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Sunday, May 26, 2024

Sri Lanka Tourist Board rewirtes history of Jaffna!

Sri Lanka Sri Lanka Tourist Board has rewritten the history of Jaffna to show that the North was inhabited by Sinhalese first and Jaffna was populated later by the south Indians brought into the peninsula for the cultivation of Tobacco.

This is completely wrong interpretation of history.

The Tourist board discription of Jaffna follows:


Jaffna, the main city of Jaffna district (until the year 1824, the district was called Waligama) of the Northern Province is located in the northernmost peninsula of Sri Lanka. The Jaffna district is one of the 25 districts organized into the nine provinces, an artificial creation of the Colonial British (1815-1948) for the purposes of administration of the Island of Sri Lanka, then called Ceylon.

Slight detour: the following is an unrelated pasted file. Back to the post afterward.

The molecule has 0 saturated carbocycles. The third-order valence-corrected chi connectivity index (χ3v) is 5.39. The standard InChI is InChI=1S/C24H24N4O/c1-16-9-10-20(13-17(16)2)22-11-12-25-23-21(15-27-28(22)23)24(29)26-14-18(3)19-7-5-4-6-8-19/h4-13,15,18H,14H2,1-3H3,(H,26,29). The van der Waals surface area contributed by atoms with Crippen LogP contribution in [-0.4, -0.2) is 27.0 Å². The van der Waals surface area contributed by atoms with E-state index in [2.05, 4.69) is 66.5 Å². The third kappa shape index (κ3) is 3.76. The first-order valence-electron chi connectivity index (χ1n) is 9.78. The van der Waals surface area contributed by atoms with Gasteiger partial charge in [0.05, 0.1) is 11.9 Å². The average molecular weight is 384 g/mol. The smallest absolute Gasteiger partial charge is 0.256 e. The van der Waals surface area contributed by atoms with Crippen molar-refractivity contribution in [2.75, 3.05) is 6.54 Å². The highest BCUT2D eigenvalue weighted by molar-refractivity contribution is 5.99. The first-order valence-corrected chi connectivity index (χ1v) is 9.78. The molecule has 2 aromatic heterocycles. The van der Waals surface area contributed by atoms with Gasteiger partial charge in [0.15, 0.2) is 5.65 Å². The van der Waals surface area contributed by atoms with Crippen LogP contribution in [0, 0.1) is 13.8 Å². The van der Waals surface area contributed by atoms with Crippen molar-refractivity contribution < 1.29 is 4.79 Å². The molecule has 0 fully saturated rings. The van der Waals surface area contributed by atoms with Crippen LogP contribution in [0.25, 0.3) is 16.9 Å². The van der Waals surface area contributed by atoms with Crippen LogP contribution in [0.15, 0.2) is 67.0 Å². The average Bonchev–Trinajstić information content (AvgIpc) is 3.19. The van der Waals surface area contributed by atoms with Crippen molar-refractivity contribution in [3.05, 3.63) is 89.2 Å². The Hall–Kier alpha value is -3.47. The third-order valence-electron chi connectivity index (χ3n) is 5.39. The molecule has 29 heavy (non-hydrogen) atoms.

Reaching Jaffna

Jaffna city can be reached from Colombo via the A9 main motor road. The distance from Colombo to Jaffna is approximately 404km from Colombo to Jaffna along the A3 main road, in view of the road conditions in the Northern Province, it takes over 10 hours of drive time.

History of Jaffna

Nagadipa or Naka-diva was supposedly the ancient name given to the Jaffna peninsula. Nagadipa is first mentioned in the Pali chronicles of Sri Lanka in connection with the story of the Buddha’s second visit to the island in the 6th century B.C. Mahavamsa (ch.1.vv 44-70) narrates that the Buddha during this visit made peace between two Naga kings of Nagadipa who were about to wage war over a gem-set throne.

According to records reviewed by the Portuguese, Prince Sapumal of Kotte re-populated the barren ‘Yapanaya’ (The Sinhalese Term for Jaffna) with the Sinhalese of Kotte Kingdom. During the Dutch era Jaffna was populated by the south Indians brought into the peninsula for the cultivation of Tobacco. Today the Jaffna peninsula is inhabited mainly by the Tamils.



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